Concern for Children
      • Abuser may charge her with 'kidnapping' or sue for custody.
      • Abuser may abduct or abuse the children.
      • Questions whether she can care for and support children on her own.
      • Fears losing custody of her children.
      • Believes children need a father.

      Lack of community support

      • Unaware of services available to battered women.
      • Lack of adequate child care.
      • Few jobs.
      • Negative experiences with service providers.
      • Lack of affordable housing.
      • Isolated from community services.
      • No support from family and friends.
      Many women in abusive relationships ask these questions:

      Will it get better?
      Studies show that over time, without intervention, abuse in the home gets more frequent and more violent.

      Is it my fault?
      No. Abuse is always wrong. In fact, abuse in the home is a crime. In Alabama, domestic violence has been made a separate crime under the criminal code. The victim is never to blame. There is no excuse for domestic violence.

      Can I fix it?
      No. Only the abuser can stop his violent behavior. Qualified batterer intervention programs may provide knowledge and skills to stop his violent behavior, but only the abuser can decide whether he will use them or not.

      Will Alcoholics Anonymous or Narcotics Anonymous keep him from hitting me?
      No. While your partner may need treatment for alcohol or drug abuse, the abusive behavior can continue even if he becomes sober or stops abusing drugs. It is recommended that an abuser get treated for his violence in a specialized intervention program, as well as for drug and alcohol abuse through substance abuse programs.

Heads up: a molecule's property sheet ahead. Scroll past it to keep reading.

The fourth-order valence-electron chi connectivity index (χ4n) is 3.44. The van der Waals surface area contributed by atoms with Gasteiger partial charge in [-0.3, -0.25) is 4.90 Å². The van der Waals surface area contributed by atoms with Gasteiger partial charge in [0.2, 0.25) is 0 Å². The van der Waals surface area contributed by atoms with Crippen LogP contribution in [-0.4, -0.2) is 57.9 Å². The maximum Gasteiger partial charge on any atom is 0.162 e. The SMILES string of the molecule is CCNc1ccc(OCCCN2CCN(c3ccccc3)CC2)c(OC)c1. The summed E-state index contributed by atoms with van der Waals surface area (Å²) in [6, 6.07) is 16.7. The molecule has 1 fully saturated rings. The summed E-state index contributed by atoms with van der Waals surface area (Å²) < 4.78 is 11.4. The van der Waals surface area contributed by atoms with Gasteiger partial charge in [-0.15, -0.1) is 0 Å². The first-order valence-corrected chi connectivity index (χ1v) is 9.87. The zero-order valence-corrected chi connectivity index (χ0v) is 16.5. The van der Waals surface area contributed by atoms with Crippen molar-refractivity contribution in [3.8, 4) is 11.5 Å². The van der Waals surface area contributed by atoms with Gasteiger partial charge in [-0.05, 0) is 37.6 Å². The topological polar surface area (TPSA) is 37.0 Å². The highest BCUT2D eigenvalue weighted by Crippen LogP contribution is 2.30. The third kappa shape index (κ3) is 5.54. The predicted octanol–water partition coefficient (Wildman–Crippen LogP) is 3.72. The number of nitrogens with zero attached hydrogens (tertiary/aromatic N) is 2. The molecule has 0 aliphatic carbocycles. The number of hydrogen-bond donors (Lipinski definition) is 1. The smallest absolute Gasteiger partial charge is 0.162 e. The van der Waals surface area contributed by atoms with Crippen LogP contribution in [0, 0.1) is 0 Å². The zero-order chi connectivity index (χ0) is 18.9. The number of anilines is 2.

What can I do?
      Take care of yourself by asking for help. Call Harriet's House at (334) 289-8988, or Alabama's domestic violence crisis line at 1-800-650-6522 for information on how to be safe. You will be put in touch with the domestic violence shelter program nearest you. Remember:

      No one deserves to be abused.


    • I am not to blame for being beaten and abused.
    • I am not the cause of another person's violent behavior.
    • I do not like or want abuse.
    • I deserve to be treated with respect.
    • I don't want my children to grow up to batter or be battered.
    • I deserve a safe and happy life.
    • I am not alone. I can ask others to help me.
    • I have options.

      From the Support Network for Battered Women

    • Relationship Rights
      The right to:
    • goodwill from your partner.
    • emotional support.
    • be heard by your partner and to be responded to with courtesy.
    • have your feelings and experiences acknowledged as real and valid.
    • clear and informative answers to questions that concern you.
    • live free from criticism and judgment.
    • live free from accusation and blame.
    • encouragement.
    • live free from emotional and physical threat.
    • be respectfully asked, rather than "ordered".
    • live free from angry outbursts and rage.
      From: Abuse Counseling and Treatment, Inc. (ACT)